PSYCHOLOGIA
Online ISSN : 1347-5916
Print ISSN : 0033-2852
ISSN-L : 0033-2852
SPECIAL ISSUE: CONSTITUENTS OF HAPPINESS
Guest Editor: Kazuo Fujita
EFFECTS OF COMMUNICATING SUCCESS WITH FRIENDS ON SELF-ESTEEM IN JAPAN AND THE UNITED STATES
David DALSKY
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2011 Volume 54 Issue 4 Pages 178-189

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Abstract

This paper reports on a study relevant to the psychology literature on pan-cultural self-enhancement; namely, what are some strategies by which people from non-western cultures raise their self-worth? I conducted an experiment to test hypotheses regarding culturally acceptable means of communicating positive feedback and its effect on changes in self-esteem. Japanese were expected to report elevated feelings of self-worth after receiving positive feedback from a friend, whereas Americans were expected to report higher feelings of self-worth after announcing their own positive feedback (given by an experimenter in front of a friend). One hundred and fifty-seven pairs of friends participated in an experiment in which one friend in each pair was the target of positive feedback from a simulated creativity test (delivered by self or friend). Analyses revealed that culture and source of feedback affected the global self-esteem of the test takers and appearance self-esteem of both the test taker and the friend. Relative to each culture, US Americans’ self-esteem increased after self-delivered feedback, whereas the self-esteem of Japanese increased after feedback announced by a friend. The results highlight appropriate feedback situations leading to positive self-evaluation for Japanese and Americans. Implications for intercultural education are discussed.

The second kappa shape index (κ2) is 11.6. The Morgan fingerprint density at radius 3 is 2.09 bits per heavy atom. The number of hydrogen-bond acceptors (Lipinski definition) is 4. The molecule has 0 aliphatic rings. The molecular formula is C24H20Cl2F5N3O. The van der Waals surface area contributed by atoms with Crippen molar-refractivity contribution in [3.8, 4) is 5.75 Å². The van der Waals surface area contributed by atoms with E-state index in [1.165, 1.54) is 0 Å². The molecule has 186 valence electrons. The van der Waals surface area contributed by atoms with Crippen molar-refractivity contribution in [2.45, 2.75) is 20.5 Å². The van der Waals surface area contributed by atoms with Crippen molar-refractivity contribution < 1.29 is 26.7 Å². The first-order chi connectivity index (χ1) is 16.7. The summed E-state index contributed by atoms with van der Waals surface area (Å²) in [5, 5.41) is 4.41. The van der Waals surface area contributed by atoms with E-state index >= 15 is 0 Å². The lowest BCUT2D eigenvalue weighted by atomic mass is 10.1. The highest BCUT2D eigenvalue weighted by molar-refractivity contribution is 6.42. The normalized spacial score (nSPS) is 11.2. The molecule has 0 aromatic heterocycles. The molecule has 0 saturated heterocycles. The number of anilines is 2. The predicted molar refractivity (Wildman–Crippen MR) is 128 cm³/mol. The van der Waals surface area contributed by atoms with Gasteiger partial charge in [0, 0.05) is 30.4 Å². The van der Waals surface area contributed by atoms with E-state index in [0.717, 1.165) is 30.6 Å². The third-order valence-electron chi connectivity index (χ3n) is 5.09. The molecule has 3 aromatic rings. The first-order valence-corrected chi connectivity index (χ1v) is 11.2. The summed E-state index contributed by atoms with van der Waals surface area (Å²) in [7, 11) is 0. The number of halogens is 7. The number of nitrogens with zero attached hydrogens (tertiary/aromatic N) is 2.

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© 2011 by the PSYCHOLOGIA SOCIETY
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